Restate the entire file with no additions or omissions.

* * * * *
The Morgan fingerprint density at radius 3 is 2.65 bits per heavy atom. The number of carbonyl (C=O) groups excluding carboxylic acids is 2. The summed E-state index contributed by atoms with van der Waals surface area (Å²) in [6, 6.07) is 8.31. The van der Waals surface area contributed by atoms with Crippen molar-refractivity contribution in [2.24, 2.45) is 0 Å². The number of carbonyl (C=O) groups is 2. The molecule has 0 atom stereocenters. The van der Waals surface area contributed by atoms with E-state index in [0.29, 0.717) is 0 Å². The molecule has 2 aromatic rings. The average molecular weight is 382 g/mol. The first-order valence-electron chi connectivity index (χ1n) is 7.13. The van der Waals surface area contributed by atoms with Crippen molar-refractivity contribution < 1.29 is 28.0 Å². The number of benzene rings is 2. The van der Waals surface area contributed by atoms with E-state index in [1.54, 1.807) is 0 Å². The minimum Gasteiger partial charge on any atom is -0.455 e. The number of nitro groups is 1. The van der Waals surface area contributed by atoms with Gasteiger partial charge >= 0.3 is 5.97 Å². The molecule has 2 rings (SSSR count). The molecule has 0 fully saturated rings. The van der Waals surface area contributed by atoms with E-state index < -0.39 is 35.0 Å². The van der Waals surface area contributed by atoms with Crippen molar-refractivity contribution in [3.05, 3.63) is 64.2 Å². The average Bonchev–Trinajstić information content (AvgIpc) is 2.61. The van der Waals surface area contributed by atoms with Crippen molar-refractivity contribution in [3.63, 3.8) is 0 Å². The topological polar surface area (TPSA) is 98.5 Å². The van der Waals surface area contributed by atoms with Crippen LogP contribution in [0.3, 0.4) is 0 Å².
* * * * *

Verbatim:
The Morgan fingerprint density at radius 3 is 2.65 bits per heavy atom. The number of carbonyl (C=O) groups excluding carboxylic acids is 2. The summed E-state index contributed by atoms with van der Waals surface area (Å²) in [6, 6.07) is 8.31. The van der Waals surface area contributed by atoms with Crippen molar-refractivity contribution in [2.24, 2.45) is 0 Å². The number of carbonyl (C=O) groups is 2. The molecule has 0 atom stereocenters. The van der Waals surface area contributed by atoms with E-state index in [0.29, 0.717) is 0 Å². The molecule has 2 aromatic rings. The average molecular weight is 382 g/mol. The first-order valence-electron chi connectivity index (χ1n) is 7.13. The van der Waals surface area contributed by atoms with Crippen molar-refractivity contribution < 1.29 is 28.0 Å². The number of benzene rings is 2. The van der Waals surface area contributed by atoms with E-state index in [1.54, 1.807) is 0 Å². The minimum Gasteiger partial charge on any atom is -0.455 e. The number of nitro groups is 1. The van der Waals surface area contributed by atoms with Gasteiger partial charge >= 0.3 is 5.97 Å². The molecule has 2 rings (SSSR count). The molecule has 0 fully saturated rings. The van der Waals surface area contributed by atoms with E-state index < -0.39 is 35.0 Å². The van der Waals surface area contributed by atoms with Crippen molar-refractivity contribution in [3.05, 3.63) is 64.2 Å². The average Bonchev–Trinajstić information content (AvgIpc) is 2.61. The van der Waals surface area contributed by atoms with Crippen molar-refractivity contribution in [3.63, 3.8) is 0 Å². The topological polar surface area (TPSA) is 98.5 Å². The van der Waals surface area contributed by atoms with Crippen LogP contribution in [0.3, 0.4) is 0 Å².